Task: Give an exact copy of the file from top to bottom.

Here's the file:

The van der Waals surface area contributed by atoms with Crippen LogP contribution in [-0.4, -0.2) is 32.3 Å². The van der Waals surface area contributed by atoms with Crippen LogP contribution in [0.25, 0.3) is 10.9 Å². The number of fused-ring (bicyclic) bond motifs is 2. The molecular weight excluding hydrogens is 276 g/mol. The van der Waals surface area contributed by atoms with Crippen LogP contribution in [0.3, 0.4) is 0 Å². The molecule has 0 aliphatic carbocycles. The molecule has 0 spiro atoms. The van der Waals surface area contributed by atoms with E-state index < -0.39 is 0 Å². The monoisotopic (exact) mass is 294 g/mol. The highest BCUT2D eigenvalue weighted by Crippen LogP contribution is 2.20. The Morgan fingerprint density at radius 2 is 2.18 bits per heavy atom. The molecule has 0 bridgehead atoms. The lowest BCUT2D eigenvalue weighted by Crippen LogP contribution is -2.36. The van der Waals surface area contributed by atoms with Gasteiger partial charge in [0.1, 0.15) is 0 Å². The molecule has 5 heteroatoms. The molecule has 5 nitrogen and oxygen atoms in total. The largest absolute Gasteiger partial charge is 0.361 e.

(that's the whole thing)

The van der Waals surface area contributed by atoms with Crippen LogP contribution in [-0.4, -0.2) is 32.3 Å². The van der Waals surface area contributed by atoms with Crippen LogP contribution in [0.25, 0.3) is 10.9 Å². The number of fused-ring (bicyclic) bond motifs is 2. The molecular weight excluding hydrogens is 276 g/mol. The van der Waals surface area contributed by atoms with Crippen LogP contribution in [0.3, 0.4) is 0 Å². The molecule has 0 aliphatic carbocycles. The molecule has 0 spiro atoms. The van der Waals surface area contributed by atoms with E-state index < -0.39 is 0 Å². The monoisotopic (exact) mass is 294 g/mol. The highest BCUT2D eigenvalue weighted by Crippen LogP contribution is 2.20. The Morgan fingerprint density at radius 2 is 2.18 bits per heavy atom. The molecule has 0 bridgehead atoms. The lowest BCUT2D eigenvalue weighted by Crippen LogP contribution is -2.36. The van der Waals surface area contributed by atoms with Gasteiger partial charge in [0.1, 0.15) is 0 Å². The molecule has 5 heteroatoms. The molecule has 5 nitrogen and oxygen atoms in total. The largest absolute Gasteiger partial charge is 0.361 e.